My guess is that the primary concern of both China and Russia is defense against the United States and its allies. We outgun them by almost every measure, particularly since the fall of the Soviet Union in 1991.
We had an alliance with Libya, under which they stopped their development of nuclear weapons and destroyed their chemical weapons (details here). In return, western nations sponsored an insurrection that has wrecked the nation and brought jihadists to power. Its people enjoyed peace, stability, and prosperity. Now they have none of those.
With remarkably little provocation and using faked intelligence, we invaded and occupied Iraq. We attempted to install Ahmed Chalabi as a puppet leader. Our invasion destroyed much of Iraq’s infrastructure. The internal conflicts begun by our occupation still burn. We built “enduring bases” in Iraq from which to project power across the Middle East. Now those bases are mostly skeletons amidst the wreckage from the war.
Our leaders gave us another Big Lie as justification for invading Afghanistan. They never bothered to justify its occupation, or explained why the fantastic cost was worth the money and lives. Their descriptions of the gains are mostly more lies.
There is astonishingly little evidence to justify the new cold war which we have begun.

Why are we doing this?

“We see things not as they are, but as we are ourselves.”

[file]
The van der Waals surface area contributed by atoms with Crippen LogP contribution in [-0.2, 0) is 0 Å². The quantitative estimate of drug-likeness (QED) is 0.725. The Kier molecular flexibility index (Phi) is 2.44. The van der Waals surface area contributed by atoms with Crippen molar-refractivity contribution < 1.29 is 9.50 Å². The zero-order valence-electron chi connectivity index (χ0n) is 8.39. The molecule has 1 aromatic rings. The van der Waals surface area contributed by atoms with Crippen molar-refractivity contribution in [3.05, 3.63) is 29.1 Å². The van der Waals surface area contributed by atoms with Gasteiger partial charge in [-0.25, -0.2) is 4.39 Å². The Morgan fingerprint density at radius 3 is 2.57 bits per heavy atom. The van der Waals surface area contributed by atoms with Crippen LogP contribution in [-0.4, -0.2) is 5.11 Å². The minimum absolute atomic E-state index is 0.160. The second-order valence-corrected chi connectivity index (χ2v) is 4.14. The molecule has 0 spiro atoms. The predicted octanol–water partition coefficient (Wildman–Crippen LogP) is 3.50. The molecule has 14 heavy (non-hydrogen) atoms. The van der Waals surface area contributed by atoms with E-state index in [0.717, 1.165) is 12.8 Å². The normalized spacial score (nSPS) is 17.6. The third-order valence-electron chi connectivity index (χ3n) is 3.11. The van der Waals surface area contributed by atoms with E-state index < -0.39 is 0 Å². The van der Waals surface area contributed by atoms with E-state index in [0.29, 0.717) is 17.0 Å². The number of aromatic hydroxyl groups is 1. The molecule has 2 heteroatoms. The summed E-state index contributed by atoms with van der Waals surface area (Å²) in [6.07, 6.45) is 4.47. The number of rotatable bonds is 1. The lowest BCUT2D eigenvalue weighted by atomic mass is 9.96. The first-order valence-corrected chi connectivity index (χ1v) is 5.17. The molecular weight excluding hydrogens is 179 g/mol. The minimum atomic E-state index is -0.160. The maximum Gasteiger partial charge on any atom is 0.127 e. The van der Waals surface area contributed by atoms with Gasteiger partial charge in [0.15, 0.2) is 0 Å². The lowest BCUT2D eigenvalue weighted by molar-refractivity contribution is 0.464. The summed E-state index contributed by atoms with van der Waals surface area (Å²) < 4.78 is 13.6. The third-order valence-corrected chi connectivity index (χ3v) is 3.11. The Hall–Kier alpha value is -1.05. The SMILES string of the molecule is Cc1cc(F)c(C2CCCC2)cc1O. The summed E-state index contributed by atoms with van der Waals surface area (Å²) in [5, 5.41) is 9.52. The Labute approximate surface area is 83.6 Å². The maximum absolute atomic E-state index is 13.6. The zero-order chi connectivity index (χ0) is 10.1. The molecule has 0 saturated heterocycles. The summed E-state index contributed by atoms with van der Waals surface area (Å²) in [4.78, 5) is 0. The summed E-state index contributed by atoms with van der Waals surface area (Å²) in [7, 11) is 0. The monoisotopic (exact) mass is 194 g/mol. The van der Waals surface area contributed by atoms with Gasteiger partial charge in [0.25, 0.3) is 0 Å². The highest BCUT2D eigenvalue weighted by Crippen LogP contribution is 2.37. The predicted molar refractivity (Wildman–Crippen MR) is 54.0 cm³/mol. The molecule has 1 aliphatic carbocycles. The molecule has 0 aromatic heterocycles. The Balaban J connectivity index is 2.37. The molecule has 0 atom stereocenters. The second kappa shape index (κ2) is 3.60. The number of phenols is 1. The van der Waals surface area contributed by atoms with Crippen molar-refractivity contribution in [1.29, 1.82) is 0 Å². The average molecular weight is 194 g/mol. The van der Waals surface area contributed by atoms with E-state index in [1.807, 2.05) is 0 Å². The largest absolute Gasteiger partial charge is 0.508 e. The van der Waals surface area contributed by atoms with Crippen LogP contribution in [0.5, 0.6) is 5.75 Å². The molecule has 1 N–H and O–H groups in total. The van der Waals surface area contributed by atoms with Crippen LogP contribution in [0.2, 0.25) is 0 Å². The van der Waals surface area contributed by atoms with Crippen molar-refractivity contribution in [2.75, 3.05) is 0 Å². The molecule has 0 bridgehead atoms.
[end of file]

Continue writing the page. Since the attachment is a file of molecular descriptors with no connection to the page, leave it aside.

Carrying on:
— H. M. Tomlinson “The Gift” (1919).

We can only guess at why America is acting as we are. We are leading the world in an arms race – in which we are the most active in attacking others – saying that we are acting defensively – while we are the strongest and most secure nation.  Two concepts from psychology provide some perspective.
Psychological Projection

Psychological projection.

“Projection is a form of defense in which unwanted feelings are displaced onto another person, where they then appear as a threat from the external world. A common form of projection occurs when an individual, threatened by his own angry feelings, accuses another of harbouring hostile thoughts. {From the Britannica.}
We are arrogant and aggressive. We interfere with elections of allies, rivals, and foes. We invade, occupy, and wreck other nations. We overthrow elected governments and install tyrants. We leave a trail of wreckage around the world. How do we justify our actions, or even look in the mirror?
We project our true motives onto others. The darker our actions, the more evil we see our rivals.

Van Gogh's Wheatfield (1890)
Vincent van Gogh’s “Wheatfield with Crows.” This is how many Americans see the world.

Paranoia.

We see ourselves as surrounded as enemies. In Latin America. In Africa (see the growth of Africom). In the Middle East. China. Russia. Rivals become enemies. Opposition to our national goals becomes indications of evil at work or even of existential threats to America. What does this reveal about us?

Conclusions.

These are signs of a national spiritual illness, or perhaps a collective mental imbalance. Continuing to see any opposition as a need for military strength – or violence – risks creating the existential threat we fear.
If we continue to seek war, eventually we will get it. All wars are gambles. Often there are no winners.